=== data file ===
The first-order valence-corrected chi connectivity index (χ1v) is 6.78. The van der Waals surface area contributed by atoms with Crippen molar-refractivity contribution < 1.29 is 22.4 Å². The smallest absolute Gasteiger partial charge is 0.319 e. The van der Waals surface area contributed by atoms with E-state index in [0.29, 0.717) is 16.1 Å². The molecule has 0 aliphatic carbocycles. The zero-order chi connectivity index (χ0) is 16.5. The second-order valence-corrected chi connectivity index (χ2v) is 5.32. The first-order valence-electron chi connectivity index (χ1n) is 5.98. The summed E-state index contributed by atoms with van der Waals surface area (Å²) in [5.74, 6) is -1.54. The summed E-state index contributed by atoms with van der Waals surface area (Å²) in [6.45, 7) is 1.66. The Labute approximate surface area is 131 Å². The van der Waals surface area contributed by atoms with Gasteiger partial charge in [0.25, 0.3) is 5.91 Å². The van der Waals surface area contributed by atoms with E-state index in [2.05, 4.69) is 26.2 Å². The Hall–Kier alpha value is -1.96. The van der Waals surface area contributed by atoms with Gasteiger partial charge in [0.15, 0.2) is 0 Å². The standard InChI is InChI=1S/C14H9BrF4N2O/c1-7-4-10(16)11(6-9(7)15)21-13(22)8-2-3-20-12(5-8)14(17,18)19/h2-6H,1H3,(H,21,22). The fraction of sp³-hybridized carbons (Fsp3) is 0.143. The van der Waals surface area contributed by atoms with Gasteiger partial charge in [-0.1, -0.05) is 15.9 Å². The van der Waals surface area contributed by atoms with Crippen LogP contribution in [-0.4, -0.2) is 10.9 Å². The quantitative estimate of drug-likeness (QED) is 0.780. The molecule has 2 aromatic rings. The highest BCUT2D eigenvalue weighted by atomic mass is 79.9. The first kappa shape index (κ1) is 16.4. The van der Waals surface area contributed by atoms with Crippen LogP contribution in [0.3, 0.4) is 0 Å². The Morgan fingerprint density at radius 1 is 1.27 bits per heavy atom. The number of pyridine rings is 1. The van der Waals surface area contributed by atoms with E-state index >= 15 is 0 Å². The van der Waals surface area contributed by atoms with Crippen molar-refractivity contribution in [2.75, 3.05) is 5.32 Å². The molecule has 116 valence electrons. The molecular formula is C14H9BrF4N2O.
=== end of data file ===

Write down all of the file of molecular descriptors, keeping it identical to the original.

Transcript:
The first-order valence-corrected chi connectivity index (χ1v) is 6.78. The van der Waals surface area contributed by atoms with Crippen molar-refractivity contribution < 1.29 is 22.4 Å². The smallest absolute Gasteiger partial charge is 0.319 e. The van der Waals surface area contributed by atoms with E-state index in [0.29, 0.717) is 16.1 Å². The molecule has 0 aliphatic carbocycles. The zero-order chi connectivity index (χ0) is 16.5. The second-order valence-corrected chi connectivity index (χ2v) is 5.32. The first-order valence-electron chi connectivity index (χ1n) is 5.98. The summed E-state index contributed by atoms with van der Waals surface area (Å²) in [5.74, 6) is -1.54. The summed E-state index contributed by atoms with van der Waals surface area (Å²) in [6.45, 7) is 1.66. The Labute approximate surface area is 131 Å². The van der Waals surface area contributed by atoms with Gasteiger partial charge in [0.25, 0.3) is 5.91 Å². The van der Waals surface area contributed by atoms with E-state index in [2.05, 4.69) is 26.2 Å². The Hall–Kier alpha value is -1.96. The van der Waals surface area contributed by atoms with Gasteiger partial charge in [0.15, 0.2) is 0 Å². The standard InChI is InChI=1S/C14H9BrF4N2O/c1-7-4-10(16)11(6-9(7)15)21-13(22)8-2-3-20-12(5-8)14(17,18)19/h2-6H,1H3,(H,21,22). The fraction of sp³-hybridized carbons (Fsp3) is 0.143. The van der Waals surface area contributed by atoms with Gasteiger partial charge in [-0.1, -0.05) is 15.9 Å². The van der Waals surface area contributed by atoms with Crippen LogP contribution in [-0.4, -0.2) is 10.9 Å². The quantitative estimate of drug-likeness (QED) is 0.780. The molecule has 2 aromatic rings. The highest BCUT2D eigenvalue weighted by atomic mass is 79.9. The first kappa shape index (κ1) is 16.4. The van der Waals surface area contributed by atoms with Crippen LogP contribution in [0.3, 0.4) is 0 Å². The Morgan fingerprint density at radius 1 is 1.27 bits per heavy atom. The number of pyridine rings is 1. The van der Waals surface area contributed by atoms with E-state index >= 15 is 0 Å². The van der Waals surface area contributed by atoms with Crippen molar-refractivity contribution in [2.75, 3.05) is 5.32 Å². The molecule has 116 valence electrons. The molecular formula is C14H9BrF4N2O.